Award for Excellence in Paediatric Palliative Care

Young Reaserchers' Award 2014


Malin Lövgren, RN, PhD, post doc 


Closely after I finished nursing school I started my doctoral studies in palliative care with focus on psychosocial oncology. I studied self-reported outcomes such as symptom experiences and the experiences of the quality of care from the perspective of the patient and the relative. Later on I got involved as a post doc in projects in the pediatric palliative care. Since then I have mainly focused on cancer-bereaved siblings and their experiences of losing a brother or sister. I am also involved in research about the rare and severe disease spinal muscle atrophy in which we examine the parents’ and the ill child’s experiences of illness and care. The overall goal with my research is to identify modifiable and avoidable factors in order to decrease suffering and increase quality of life for terminally ill children and their families.   


Bereaved siblings’ advice to health care professionals working with children with cancer and their families

Lövgren M. (1,2), Bylund Grenklo T. (1), Jalmsell L. (3), Eilegård A. (4), Kreicbergs U. (1,5)

(1) Karolinska Institutet, Dept of Women's and Children's Health, Stockholm, Sweden, (2) Dalarna University, Falun, Sweden, (3) Uppsala University, Uppsala, Sweden, (4) Mälardalen University, Västerås, Sweden, 5Ersta Sköndal University College, Stockholm, Sweden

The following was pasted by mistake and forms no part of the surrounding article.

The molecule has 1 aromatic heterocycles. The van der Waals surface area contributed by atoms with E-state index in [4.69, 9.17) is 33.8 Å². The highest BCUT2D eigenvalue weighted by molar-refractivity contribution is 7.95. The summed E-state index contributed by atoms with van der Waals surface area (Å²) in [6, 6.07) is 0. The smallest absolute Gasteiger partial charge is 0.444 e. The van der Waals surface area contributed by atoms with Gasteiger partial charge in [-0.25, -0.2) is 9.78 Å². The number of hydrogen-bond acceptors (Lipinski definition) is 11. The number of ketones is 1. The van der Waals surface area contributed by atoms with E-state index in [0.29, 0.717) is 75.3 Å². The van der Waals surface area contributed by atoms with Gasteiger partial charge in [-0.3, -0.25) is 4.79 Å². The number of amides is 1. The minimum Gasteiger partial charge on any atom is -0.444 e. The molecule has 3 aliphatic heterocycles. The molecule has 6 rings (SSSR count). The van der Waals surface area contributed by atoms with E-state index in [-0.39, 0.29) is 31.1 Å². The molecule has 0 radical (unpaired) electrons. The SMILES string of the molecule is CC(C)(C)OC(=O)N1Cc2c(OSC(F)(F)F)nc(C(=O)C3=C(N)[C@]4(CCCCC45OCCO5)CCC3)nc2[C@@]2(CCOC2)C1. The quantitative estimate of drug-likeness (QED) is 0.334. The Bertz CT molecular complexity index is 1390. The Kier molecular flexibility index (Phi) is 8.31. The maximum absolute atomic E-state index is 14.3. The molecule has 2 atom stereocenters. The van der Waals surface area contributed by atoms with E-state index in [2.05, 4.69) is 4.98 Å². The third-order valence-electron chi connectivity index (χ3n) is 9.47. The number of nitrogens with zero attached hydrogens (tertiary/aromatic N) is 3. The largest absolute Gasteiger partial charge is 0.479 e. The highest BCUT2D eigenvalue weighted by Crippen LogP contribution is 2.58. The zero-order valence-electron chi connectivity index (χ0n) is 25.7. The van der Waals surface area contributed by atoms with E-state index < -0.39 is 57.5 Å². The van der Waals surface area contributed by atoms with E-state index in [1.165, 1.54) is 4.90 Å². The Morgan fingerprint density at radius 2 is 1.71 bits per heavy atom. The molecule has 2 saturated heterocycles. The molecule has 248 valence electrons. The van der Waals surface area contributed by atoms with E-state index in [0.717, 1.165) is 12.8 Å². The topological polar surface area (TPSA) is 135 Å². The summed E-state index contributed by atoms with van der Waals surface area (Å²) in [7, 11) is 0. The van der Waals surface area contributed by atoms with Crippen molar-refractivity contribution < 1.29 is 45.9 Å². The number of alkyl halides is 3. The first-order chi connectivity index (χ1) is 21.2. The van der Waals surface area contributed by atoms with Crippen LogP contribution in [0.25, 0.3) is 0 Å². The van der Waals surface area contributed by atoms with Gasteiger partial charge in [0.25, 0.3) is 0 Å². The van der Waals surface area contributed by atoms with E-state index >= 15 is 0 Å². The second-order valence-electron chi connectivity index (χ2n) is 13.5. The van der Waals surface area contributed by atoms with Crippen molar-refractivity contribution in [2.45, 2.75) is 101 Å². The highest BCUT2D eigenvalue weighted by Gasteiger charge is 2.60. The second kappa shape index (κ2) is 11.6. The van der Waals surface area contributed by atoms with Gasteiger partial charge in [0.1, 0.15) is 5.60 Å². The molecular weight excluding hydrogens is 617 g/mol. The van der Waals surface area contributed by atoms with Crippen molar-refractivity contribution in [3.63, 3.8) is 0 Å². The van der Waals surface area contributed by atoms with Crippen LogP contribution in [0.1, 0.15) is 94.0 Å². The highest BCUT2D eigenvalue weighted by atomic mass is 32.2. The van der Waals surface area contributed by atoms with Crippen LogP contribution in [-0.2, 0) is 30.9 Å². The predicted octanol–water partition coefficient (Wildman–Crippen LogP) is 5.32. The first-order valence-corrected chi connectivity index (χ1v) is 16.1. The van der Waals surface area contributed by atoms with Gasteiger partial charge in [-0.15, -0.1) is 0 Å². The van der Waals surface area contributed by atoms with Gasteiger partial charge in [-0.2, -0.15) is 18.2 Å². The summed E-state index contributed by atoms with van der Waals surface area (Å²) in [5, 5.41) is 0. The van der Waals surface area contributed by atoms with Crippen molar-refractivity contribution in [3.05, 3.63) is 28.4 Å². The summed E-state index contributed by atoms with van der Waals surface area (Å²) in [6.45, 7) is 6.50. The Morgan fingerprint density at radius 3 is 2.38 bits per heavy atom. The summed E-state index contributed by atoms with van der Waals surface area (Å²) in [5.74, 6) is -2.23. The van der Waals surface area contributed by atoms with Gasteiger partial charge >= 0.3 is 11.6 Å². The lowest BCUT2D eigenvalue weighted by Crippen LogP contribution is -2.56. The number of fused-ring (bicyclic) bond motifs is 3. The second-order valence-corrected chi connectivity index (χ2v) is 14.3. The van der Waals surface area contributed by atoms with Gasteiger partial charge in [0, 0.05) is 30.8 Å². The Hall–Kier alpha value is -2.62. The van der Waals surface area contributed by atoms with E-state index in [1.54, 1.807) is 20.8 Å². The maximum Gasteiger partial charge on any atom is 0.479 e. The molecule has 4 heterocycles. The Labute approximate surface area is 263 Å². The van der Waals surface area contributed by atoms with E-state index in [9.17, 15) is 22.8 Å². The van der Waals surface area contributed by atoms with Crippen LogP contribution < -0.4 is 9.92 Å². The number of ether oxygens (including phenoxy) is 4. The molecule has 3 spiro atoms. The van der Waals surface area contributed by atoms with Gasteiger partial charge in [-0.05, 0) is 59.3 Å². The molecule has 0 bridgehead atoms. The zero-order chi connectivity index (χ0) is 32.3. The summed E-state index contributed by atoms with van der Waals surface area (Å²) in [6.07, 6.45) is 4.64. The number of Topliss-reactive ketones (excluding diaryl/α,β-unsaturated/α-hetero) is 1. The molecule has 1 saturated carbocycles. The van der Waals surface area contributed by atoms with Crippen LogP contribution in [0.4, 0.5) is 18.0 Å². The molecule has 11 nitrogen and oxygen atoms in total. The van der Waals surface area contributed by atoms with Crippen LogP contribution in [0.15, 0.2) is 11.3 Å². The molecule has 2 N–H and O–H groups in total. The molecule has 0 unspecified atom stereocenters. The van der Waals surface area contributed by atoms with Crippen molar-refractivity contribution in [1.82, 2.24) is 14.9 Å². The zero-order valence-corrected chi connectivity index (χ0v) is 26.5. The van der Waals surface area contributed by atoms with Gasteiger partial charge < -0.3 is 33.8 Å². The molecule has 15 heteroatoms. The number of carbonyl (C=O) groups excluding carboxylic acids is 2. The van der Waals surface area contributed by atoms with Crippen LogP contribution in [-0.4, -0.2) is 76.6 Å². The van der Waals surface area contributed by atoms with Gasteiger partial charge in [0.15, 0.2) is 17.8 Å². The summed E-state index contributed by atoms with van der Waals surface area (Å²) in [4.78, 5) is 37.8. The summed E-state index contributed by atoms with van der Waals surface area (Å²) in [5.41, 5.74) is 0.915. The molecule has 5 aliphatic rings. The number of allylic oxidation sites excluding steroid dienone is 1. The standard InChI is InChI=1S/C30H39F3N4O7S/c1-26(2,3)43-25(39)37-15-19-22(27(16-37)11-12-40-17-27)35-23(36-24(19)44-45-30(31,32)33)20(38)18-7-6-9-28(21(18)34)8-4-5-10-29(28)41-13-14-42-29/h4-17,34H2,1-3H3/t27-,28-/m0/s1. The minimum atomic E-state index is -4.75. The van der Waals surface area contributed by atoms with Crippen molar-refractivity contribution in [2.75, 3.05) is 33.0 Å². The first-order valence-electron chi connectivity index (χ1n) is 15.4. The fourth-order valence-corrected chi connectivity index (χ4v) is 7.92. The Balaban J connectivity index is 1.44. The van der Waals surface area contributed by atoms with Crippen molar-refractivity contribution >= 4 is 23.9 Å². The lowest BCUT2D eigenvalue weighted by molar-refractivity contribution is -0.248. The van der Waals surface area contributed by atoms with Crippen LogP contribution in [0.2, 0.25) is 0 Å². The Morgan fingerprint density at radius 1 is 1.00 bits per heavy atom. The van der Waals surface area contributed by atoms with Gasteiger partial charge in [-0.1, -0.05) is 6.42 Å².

Background: Siblings of children with cancer often feel invisible not only within the family so also in health care. Guidelines for siblings of children with cancer emphasize the importance of informing and involving them from diagnosis and onward. In order to improve the situation and develop suitable interventions for siblings of childhood cancer patients, the aim of this study was to examine siblings' advice to health care professionals working with children with cancer and their families.


Material and methods: The study was based on bereaved sibling´s answers from a nationwide survey in Sweden during 2009. Of 240 eligible siblings, 174 participated in the survey (73% response-rate) whereof 110 (66 women and 44 men) answered the open-ended question about which advice they would like to give to health care professionals. To better understand the siblings' answers a focus group discussion was carried out in May 2014 as a complement to the open-ended question. Data have been analyzed with content analysis.


Results: A majority of the advices were associated with the siblings needs of being included in the health care to get own support or because they wanted to be included in the brother or sister's care, i.e. information needs or because they wanted to be involved more practically. Many statements were associated with a lack of communication between staff and siblings, which was closely linked to a non-established relationship between siblings and staff. The siblings need of medical information and own support continued years after the brother's or sister's death.


Conclusion: To better support and include the siblings in the care of the brother/sister, suitable interventions need to be developed throughout the cancer trajectory, but also years after the brother's or sister's death